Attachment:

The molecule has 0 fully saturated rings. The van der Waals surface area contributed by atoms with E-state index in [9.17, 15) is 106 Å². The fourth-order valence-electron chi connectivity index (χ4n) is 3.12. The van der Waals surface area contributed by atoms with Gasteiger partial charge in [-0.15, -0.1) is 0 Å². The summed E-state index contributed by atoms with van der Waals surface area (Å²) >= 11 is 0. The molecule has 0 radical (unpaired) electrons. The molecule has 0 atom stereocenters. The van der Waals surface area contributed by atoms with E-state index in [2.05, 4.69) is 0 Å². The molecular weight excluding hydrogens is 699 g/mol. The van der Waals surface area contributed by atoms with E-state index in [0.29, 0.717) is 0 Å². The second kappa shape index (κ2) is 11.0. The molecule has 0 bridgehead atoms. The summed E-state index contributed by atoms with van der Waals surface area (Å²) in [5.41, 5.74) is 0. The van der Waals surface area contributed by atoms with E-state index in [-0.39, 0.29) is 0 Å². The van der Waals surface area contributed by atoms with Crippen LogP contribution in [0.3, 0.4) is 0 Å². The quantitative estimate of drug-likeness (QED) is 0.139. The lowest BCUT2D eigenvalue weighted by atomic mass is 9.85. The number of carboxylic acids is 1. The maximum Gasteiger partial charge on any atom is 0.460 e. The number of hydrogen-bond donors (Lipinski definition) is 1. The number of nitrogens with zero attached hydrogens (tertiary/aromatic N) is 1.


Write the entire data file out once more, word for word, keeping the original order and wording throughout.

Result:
The molecule has 0 fully saturated rings. The van der Waals surface area contributed by atoms with E-state index in [9.17, 15) is 106 Å². The fourth-order valence-electron chi connectivity index (χ4n) is 3.12. The van der Waals surface area contributed by atoms with Gasteiger partial charge in [-0.15, -0.1) is 0 Å². The summed E-state index contributed by atoms with van der Waals surface area (Å²) >= 11 is 0. The molecule has 0 radical (unpaired) electrons. The molecule has 0 atom stereocenters. The van der Waals surface area contributed by atoms with E-state index in [2.05, 4.69) is 0 Å². The molecular weight excluding hydrogens is 699 g/mol. The van der Waals surface area contributed by atoms with E-state index in [0.29, 0.717) is 0 Å². The second kappa shape index (κ2) is 11.0. The molecule has 0 bridgehead atoms. The summed E-state index contributed by atoms with van der Waals surface area (Å²) in [5.41, 5.74) is 0. The van der Waals surface area contributed by atoms with E-state index in [-0.39, 0.29) is 0 Å². The van der Waals surface area contributed by atoms with Crippen LogP contribution in [0.3, 0.4) is 0 Å². The quantitative estimate of drug-likeness (QED) is 0.139. The lowest BCUT2D eigenvalue weighted by atomic mass is 9.85. The number of carboxylic acids is 1. The maximum Gasteiger partial charge on any atom is 0.460 e. The number of hydrogen-bond donors (Lipinski definition) is 1. The number of nitrogens with zero attached hydrogens (tertiary/aromatic N) is 1.